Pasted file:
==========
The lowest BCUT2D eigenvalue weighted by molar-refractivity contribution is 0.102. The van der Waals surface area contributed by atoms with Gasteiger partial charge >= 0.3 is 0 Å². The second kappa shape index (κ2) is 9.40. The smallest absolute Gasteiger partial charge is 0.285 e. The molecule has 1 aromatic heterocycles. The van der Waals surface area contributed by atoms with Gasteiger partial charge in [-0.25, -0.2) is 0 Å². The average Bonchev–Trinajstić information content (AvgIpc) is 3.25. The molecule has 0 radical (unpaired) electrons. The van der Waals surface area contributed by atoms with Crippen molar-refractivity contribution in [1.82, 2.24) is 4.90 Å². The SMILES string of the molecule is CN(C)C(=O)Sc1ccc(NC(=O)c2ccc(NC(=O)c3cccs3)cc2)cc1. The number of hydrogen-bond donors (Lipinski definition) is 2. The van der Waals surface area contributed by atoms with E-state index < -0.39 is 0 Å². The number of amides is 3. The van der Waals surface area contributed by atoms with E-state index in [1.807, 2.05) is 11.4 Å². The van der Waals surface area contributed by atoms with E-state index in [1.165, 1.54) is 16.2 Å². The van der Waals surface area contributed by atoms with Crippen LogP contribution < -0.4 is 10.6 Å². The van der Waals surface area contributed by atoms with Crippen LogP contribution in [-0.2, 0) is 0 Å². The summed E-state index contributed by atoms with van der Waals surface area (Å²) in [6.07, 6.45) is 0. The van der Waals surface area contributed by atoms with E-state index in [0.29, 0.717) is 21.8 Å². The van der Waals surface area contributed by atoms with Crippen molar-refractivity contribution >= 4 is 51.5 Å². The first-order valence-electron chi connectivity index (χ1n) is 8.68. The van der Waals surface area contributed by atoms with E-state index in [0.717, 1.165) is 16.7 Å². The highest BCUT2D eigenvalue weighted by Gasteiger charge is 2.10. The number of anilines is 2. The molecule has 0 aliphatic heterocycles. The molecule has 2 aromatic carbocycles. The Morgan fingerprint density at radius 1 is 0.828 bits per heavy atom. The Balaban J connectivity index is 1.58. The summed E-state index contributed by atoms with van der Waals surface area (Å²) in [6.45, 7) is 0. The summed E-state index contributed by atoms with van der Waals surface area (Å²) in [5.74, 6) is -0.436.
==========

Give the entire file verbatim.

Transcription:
The lowest BCUT2D eigenvalue weighted by molar-refractivity contribution is 0.102. The van der Waals surface area contributed by atoms with Gasteiger partial charge >= 0.3 is 0 Å². The second kappa shape index (κ2) is 9.40. The smallest absolute Gasteiger partial charge is 0.285 e. The molecule has 1 aromatic heterocycles. The van der Waals surface area contributed by atoms with Gasteiger partial charge in [-0.25, -0.2) is 0 Å². The average Bonchev–Trinajstić information content (AvgIpc) is 3.25. The molecule has 0 radical (unpaired) electrons. The van der Waals surface area contributed by atoms with Crippen molar-refractivity contribution in [1.82, 2.24) is 4.90 Å². The SMILES string of the molecule is CN(C)C(=O)Sc1ccc(NC(=O)c2ccc(NC(=O)c3cccs3)cc2)cc1. The number of hydrogen-bond donors (Lipinski definition) is 2. The van der Waals surface area contributed by atoms with E-state index < -0.39 is 0 Å². The number of amides is 3. The van der Waals surface area contributed by atoms with E-state index in [1.807, 2.05) is 11.4 Å². The van der Waals surface area contributed by atoms with E-state index in [1.165, 1.54) is 16.2 Å². The van der Waals surface area contributed by atoms with Crippen LogP contribution < -0.4 is 10.6 Å². The van der Waals surface area contributed by atoms with Crippen LogP contribution in [-0.2, 0) is 0 Å². The summed E-state index contributed by atoms with van der Waals surface area (Å²) in [6.07, 6.45) is 0. The van der Waals surface area contributed by atoms with E-state index in [0.29, 0.717) is 21.8 Å². The van der Waals surface area contributed by atoms with Crippen molar-refractivity contribution >= 4 is 51.5 Å². The first-order valence-electron chi connectivity index (χ1n) is 8.68. The van der Waals surface area contributed by atoms with E-state index in [0.717, 1.165) is 16.7 Å². The highest BCUT2D eigenvalue weighted by Gasteiger charge is 2.10. The number of anilines is 2. The molecule has 0 aliphatic heterocycles. The molecule has 2 aromatic carbocycles. The Morgan fingerprint density at radius 1 is 0.828 bits per heavy atom. The Balaban J connectivity index is 1.58. The summed E-state index contributed by atoms with van der Waals surface area (Å²) in [6.45, 7) is 0. The summed E-state index contributed by atoms with van der Waals surface area (Å²) in [5.74, 6) is -0.436.